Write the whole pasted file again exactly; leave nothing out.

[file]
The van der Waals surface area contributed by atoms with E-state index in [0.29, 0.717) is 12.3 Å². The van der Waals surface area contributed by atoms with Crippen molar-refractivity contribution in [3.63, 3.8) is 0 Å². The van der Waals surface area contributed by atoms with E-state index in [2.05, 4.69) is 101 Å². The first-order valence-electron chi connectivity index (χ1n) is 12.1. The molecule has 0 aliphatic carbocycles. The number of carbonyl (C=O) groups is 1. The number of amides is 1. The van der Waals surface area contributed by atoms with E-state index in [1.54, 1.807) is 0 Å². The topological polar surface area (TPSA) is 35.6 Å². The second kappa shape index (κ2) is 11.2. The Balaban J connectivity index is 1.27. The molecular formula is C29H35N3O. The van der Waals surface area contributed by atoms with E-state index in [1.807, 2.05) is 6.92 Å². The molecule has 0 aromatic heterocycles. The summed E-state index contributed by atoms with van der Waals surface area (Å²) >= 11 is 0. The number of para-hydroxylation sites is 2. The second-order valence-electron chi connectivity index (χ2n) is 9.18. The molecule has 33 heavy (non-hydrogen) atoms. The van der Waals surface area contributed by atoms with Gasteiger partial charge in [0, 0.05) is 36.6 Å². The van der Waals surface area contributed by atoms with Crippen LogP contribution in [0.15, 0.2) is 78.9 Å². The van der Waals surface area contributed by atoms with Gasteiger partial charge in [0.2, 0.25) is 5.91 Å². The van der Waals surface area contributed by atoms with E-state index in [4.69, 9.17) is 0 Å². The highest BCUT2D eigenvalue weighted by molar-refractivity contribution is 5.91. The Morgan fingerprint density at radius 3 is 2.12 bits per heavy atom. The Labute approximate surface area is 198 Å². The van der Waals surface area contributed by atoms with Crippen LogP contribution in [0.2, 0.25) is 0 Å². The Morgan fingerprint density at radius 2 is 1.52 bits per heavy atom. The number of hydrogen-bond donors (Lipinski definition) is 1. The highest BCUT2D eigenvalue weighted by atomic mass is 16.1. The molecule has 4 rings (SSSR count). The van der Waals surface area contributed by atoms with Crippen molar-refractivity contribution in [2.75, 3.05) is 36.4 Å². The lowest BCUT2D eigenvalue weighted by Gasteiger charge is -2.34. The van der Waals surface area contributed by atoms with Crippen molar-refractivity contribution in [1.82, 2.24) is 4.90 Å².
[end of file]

The van der Waals surface area contributed by atoms with E-state index in [0.29, 0.717) is 12.3 Å². The van der Waals surface area contributed by atoms with Crippen molar-refractivity contribution in [3.63, 3.8) is 0 Å². The van der Waals surface area contributed by atoms with E-state index in [2.05, 4.69) is 101 Å². The first-order valence-electron chi connectivity index (χ1n) is 12.1. The molecule has 0 aliphatic carbocycles. The number of carbonyl (C=O) groups is 1. The number of amides is 1. The van der Waals surface area contributed by atoms with E-state index in [1.54, 1.807) is 0 Å². The topological polar surface area (TPSA) is 35.6 Å². The second kappa shape index (κ2) is 11.2. The Balaban J connectivity index is 1.27. The molecular formula is C29H35N3O. The van der Waals surface area contributed by atoms with E-state index in [1.807, 2.05) is 6.92 Å². The molecule has 0 aromatic heterocycles. The summed E-state index contributed by atoms with van der Waals surface area (Å²) >= 11 is 0. The number of para-hydroxylation sites is 2. The second-order valence-electron chi connectivity index (χ2n) is 9.18. The molecule has 33 heavy (non-hydrogen) atoms. The van der Waals surface area contributed by atoms with Gasteiger partial charge in [0, 0.05) is 36.6 Å². The van der Waals surface area contributed by atoms with Crippen LogP contribution in [0.15, 0.2) is 78.9 Å². The van der Waals surface area contributed by atoms with Gasteiger partial charge in [0.2, 0.25) is 5.91 Å². The van der Waals surface area contributed by atoms with E-state index in [4.69, 9.17) is 0 Å². The highest BCUT2D eigenvalue weighted by molar-refractivity contribution is 5.91. The Morgan fingerprint density at radius 3 is 2.12 bits per heavy atom. The Labute approximate surface area is 198 Å². The van der Waals surface area contributed by atoms with Crippen LogP contribution in [0.2, 0.25) is 0 Å². The Morgan fingerprint density at radius 2 is 1.52 bits per heavy atom. The number of hydrogen-bond donors (Lipinski definition) is 1. The highest BCUT2D eigenvalue weighted by atomic mass is 16.1. The molecule has 4 rings (SSSR count). The van der Waals surface area contributed by atoms with Crippen molar-refractivity contribution in [2.75, 3.05) is 36.4 Å². The lowest BCUT2D eigenvalue weighted by Gasteiger charge is -2.34. The van der Waals surface area contributed by atoms with Crippen molar-refractivity contribution in [1.82, 2.24) is 4.90 Å².